SONG OF THE SEA

PrintE-mail Written by Ryan Pollard

This past year has been a true renaissance for animation, from Inside Out to Big Hero 6 to The Tale of the Princess Kaguya, and with Song of the Sea, that rich ingenuity continues. After the disappearance of his mother, Ben, an adventure-seeker, is left on his own with his broken father and his young sister Saoirse, who he considers a nuisance. Saoirse is a 6-year-old who has never learned to speak and unintentionally causes Ben nothing but trouble, but in actuality, she is actually the last of the Selkies, a race of women who can turn into seals. When her power is revealed, the siblings are drawn into the world of fairy folk, witches and magic – and Ben has to step up to keep his sister safe from harm.

Directed by Tomm Moore, who in the past had directed the equally fabulous The Secret of Kells, Song of the Sea is beautifully enchanting and wonderfully engrossing animation with genuine appeal for all ages. This year’s Oscars’ animation category saw this up against Big Hero 6, The Boxtrolls and The Tale of the Princess Kaguya, which just demonstrates that animation can be wonderfully diverse and enriching cinema outside the live-action filmmaking spectrum. In fact, whilst Big Hero 6 was a worthy winner for the ‘Best Animated Film’ Oscar, this actually deserved that title much more.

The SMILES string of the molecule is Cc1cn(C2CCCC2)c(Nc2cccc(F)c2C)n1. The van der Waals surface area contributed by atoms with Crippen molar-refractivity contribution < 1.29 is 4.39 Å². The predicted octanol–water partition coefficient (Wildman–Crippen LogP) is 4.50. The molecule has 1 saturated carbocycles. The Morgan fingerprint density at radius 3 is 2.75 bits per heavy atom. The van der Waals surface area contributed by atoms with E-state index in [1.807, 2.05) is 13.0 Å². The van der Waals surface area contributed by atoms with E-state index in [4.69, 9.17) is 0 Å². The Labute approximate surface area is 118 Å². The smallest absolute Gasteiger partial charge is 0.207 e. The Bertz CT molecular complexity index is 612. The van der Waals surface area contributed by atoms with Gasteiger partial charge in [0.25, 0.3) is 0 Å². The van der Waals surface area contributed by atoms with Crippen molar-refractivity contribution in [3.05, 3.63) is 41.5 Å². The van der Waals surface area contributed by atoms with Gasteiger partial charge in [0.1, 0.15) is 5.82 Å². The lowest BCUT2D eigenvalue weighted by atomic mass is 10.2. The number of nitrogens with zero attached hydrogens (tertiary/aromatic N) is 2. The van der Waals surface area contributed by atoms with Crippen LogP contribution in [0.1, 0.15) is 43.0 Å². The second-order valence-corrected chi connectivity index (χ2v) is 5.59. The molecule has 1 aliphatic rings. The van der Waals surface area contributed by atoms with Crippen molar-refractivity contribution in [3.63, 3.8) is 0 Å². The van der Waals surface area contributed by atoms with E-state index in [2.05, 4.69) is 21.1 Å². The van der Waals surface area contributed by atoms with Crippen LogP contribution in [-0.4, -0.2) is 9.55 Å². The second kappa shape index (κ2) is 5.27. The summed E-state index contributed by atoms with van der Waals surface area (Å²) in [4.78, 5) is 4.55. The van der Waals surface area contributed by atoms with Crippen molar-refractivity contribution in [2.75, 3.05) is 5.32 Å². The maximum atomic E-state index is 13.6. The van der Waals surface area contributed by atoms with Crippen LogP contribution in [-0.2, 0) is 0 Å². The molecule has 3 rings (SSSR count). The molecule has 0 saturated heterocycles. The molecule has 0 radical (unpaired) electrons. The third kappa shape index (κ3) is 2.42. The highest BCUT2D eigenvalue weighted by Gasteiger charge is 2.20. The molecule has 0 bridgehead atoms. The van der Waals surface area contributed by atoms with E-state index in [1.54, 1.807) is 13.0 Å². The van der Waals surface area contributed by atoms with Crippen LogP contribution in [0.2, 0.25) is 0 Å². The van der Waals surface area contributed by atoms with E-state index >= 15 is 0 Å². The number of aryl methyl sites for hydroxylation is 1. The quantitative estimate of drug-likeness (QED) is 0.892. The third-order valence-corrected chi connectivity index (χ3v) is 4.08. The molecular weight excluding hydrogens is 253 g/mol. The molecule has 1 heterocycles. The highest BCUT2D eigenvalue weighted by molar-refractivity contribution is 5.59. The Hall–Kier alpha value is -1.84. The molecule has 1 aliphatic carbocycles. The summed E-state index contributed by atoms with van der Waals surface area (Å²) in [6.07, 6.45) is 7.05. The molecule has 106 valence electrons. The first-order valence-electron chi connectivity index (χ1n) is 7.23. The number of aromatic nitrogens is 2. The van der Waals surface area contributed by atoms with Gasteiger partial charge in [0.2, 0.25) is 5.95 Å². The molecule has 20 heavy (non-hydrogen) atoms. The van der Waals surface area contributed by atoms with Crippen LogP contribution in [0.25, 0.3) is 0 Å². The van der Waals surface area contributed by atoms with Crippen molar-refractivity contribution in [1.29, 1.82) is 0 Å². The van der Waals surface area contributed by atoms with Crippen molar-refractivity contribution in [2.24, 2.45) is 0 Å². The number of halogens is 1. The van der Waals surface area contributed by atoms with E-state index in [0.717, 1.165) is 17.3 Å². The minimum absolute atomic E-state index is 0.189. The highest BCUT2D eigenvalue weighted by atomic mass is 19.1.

Much like The Secret of the Kells, this is deeply rooted within Irish folklore, being a story that has these magical fantasy elements of Selkies, Faeries and Giants slipping in and out of a tale where we find these two young siblings being separated from their father and are trying to find their way back home. The story in itself is cut from the same mould as Joseph Campbell’s Hero’s Journey, but that does not make the whole thing stale or formulaic, far from it. It was executed in a brilliantly engaging way, allowing us to become invested in the two children and how closely they bond with each other over the course of the film. The voice acting is superb, doing away with the clichéd reliance of Hollywood talent and getting in people whose voices match with the characters on screen. Even the soundtrack by Bruno Coulais was absolutely gorgeous and very well-fitted with that world and culture.

What the film certainly doesn’t lack in is its artistic department as the animation is very distinctive, absolutely beautiful to behold, resolutely 2D, heartbreakingly rendered, honest and truthful to the Celtic roots of the story, and is almost a character in and of itself. The spiralling landscapes and colour schemes felt very distinctive and clever in its usage, with the deep rich blue of the faerie world contrasting with the yellow/browns of the mainland. Its jaw-dropping visual style harks back to the painted-hues of Studio Ghibli, whilst also containing elements of both Hayao Miyazaki’s Ponyo and Isao Takahata’s The Tale of the Princess Kaguya.

The Song of the Sea is a genuine, heartfelt family film that will work across all age demographics, and everyone watching it will probably see something in it that’ll stay with them long after the film has ended. It’s a proper animated classic that’ll stand the test of time and real testament to animation’s current golden age.

SONG OF THE SEA / CERT: PG / DIRECTOR: TOMM MOORE / SCREENPLAY: WILL COLLINS / STARRING: DAVID RAWLE, BRENDAN GLEESON, LISA HANNIGAN, FIONNULA HANNIGAN / RELEASE DATE: OUT NOW

 


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